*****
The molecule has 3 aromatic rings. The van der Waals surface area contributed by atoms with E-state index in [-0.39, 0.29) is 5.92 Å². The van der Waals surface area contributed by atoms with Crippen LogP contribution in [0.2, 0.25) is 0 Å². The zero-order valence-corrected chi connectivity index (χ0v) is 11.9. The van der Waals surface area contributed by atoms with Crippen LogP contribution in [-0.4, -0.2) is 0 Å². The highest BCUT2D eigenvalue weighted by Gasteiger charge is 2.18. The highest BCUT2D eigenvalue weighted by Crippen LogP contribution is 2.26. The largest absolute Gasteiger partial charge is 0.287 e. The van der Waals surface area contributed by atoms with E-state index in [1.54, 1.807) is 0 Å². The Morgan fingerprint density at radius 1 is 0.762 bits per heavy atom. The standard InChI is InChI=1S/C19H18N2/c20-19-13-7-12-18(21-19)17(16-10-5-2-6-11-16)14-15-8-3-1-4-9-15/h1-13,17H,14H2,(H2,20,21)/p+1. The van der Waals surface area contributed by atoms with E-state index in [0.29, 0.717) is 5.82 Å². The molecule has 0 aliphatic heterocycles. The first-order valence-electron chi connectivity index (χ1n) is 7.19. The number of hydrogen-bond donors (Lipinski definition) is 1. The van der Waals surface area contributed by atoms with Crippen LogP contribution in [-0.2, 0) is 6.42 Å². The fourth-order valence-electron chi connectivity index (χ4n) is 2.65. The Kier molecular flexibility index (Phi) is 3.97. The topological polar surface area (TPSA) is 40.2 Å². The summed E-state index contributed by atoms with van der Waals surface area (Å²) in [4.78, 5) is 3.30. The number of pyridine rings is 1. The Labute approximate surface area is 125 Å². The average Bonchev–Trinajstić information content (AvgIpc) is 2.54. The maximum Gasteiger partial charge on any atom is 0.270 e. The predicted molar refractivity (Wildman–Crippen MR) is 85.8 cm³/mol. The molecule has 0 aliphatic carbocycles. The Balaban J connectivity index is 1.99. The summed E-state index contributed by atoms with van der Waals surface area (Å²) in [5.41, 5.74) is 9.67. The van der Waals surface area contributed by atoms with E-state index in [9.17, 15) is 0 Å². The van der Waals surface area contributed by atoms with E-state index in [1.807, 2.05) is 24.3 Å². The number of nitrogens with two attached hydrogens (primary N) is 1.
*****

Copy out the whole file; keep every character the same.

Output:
The molecule has 3 aromatic rings. The van der Waals surface area contributed by atoms with E-state index in [-0.39, 0.29) is 5.92 Å². The van der Waals surface area contributed by atoms with Crippen LogP contribution in [0.2, 0.25) is 0 Å². The zero-order valence-corrected chi connectivity index (χ0v) is 11.9. The van der Waals surface area contributed by atoms with Crippen LogP contribution in [-0.4, -0.2) is 0 Å². The highest BCUT2D eigenvalue weighted by Gasteiger charge is 2.18. The highest BCUT2D eigenvalue weighted by Crippen LogP contribution is 2.26. The largest absolute Gasteiger partial charge is 0.287 e. The van der Waals surface area contributed by atoms with E-state index in [1.54, 1.807) is 0 Å². The Morgan fingerprint density at radius 1 is 0.762 bits per heavy atom. The standard InChI is InChI=1S/C19H18N2/c20-19-13-7-12-18(21-19)17(16-10-5-2-6-11-16)14-15-8-3-1-4-9-15/h1-13,17H,14H2,(H2,20,21)/p+1. The van der Waals surface area contributed by atoms with E-state index in [0.29, 0.717) is 5.82 Å². The molecule has 0 aliphatic heterocycles. The first-order valence-electron chi connectivity index (χ1n) is 7.19. The number of hydrogen-bond donors (Lipinski definition) is 1. The van der Waals surface area contributed by atoms with Crippen LogP contribution in [-0.2, 0) is 6.42 Å². The fourth-order valence-electron chi connectivity index (χ4n) is 2.65. The Kier molecular flexibility index (Phi) is 3.97. The topological polar surface area (TPSA) is 40.2 Å². The summed E-state index contributed by atoms with van der Waals surface area (Å²) in [4.78, 5) is 3.30. The number of pyridine rings is 1. The Labute approximate surface area is 125 Å². The average Bonchev–Trinajstić information content (AvgIpc) is 2.54. The maximum Gasteiger partial charge on any atom is 0.270 e. The predicted molar refractivity (Wildman–Crippen MR) is 85.8 cm³/mol. The molecule has 0 aliphatic carbocycles. The Balaban J connectivity index is 1.99. The summed E-state index contributed by atoms with van der Waals surface area (Å²) in [5.41, 5.74) is 9.67. The van der Waals surface area contributed by atoms with E-state index in [9.17, 15) is 0 Å². The van der Waals surface area contributed by atoms with E-state index in [1.807, 2.05) is 24.3 Å². The number of nitrogens with two attached hydrogens (primary N) is 1.